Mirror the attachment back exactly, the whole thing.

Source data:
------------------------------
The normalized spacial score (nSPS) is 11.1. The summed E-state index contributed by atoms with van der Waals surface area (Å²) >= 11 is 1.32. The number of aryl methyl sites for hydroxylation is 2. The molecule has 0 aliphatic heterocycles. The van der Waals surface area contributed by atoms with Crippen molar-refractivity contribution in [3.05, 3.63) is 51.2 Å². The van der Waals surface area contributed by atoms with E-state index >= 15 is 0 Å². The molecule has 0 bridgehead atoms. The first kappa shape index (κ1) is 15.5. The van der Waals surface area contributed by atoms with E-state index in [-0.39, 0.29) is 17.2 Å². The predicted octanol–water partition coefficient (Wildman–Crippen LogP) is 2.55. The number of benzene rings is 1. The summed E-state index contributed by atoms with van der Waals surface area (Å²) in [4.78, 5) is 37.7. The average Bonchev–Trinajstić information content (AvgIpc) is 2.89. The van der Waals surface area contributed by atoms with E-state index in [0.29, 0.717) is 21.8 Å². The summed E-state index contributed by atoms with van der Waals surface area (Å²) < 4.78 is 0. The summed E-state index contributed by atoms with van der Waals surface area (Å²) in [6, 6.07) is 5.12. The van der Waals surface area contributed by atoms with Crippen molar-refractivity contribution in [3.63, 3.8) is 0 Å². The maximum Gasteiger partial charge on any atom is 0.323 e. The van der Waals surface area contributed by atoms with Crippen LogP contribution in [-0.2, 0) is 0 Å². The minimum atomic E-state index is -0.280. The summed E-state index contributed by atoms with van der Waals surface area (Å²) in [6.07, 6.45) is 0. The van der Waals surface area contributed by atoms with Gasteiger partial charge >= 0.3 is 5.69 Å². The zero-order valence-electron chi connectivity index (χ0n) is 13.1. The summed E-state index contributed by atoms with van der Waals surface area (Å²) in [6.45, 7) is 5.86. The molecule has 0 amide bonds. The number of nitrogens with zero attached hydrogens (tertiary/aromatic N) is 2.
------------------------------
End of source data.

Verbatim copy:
The normalized spacial score (nSPS) is 11.1. The summed E-state index contributed by atoms with van der Waals surface area (Å²) >= 11 is 1.32. The number of aryl methyl sites for hydroxylation is 2. The molecule has 0 aliphatic heterocycles. The van der Waals surface area contributed by atoms with Crippen molar-refractivity contribution in [3.05, 3.63) is 51.2 Å². The van der Waals surface area contributed by atoms with E-state index >= 15 is 0 Å². The molecule has 0 bridgehead atoms. The first kappa shape index (κ1) is 15.5. The van der Waals surface area contributed by atoms with E-state index in [-0.39, 0.29) is 17.2 Å². The predicted octanol–water partition coefficient (Wildman–Crippen LogP) is 2.55. The number of benzene rings is 1. The summed E-state index contributed by atoms with van der Waals surface area (Å²) in [4.78, 5) is 37.7. The average Bonchev–Trinajstić information content (AvgIpc) is 2.89. The van der Waals surface area contributed by atoms with E-state index in [0.29, 0.717) is 21.8 Å². The summed E-state index contributed by atoms with van der Waals surface area (Å²) < 4.78 is 0. The summed E-state index contributed by atoms with van der Waals surface area (Å²) in [6, 6.07) is 5.12. The van der Waals surface area contributed by atoms with Crippen molar-refractivity contribution in [3.63, 3.8) is 0 Å². The maximum Gasteiger partial charge on any atom is 0.323 e. The van der Waals surface area contributed by atoms with Crippen LogP contribution in [-0.2, 0) is 0 Å². The minimum atomic E-state index is -0.280. The summed E-state index contributed by atoms with van der Waals surface area (Å²) in [6.07, 6.45) is 0. The van der Waals surface area contributed by atoms with Gasteiger partial charge >= 0.3 is 5.69 Å². The zero-order valence-electron chi connectivity index (χ0n) is 13.1. The summed E-state index contributed by atoms with van der Waals surface area (Å²) in [6.45, 7) is 5.86. The molecule has 0 amide bonds. The number of nitrogens with zero attached hydrogens (tertiary/aromatic N) is 2.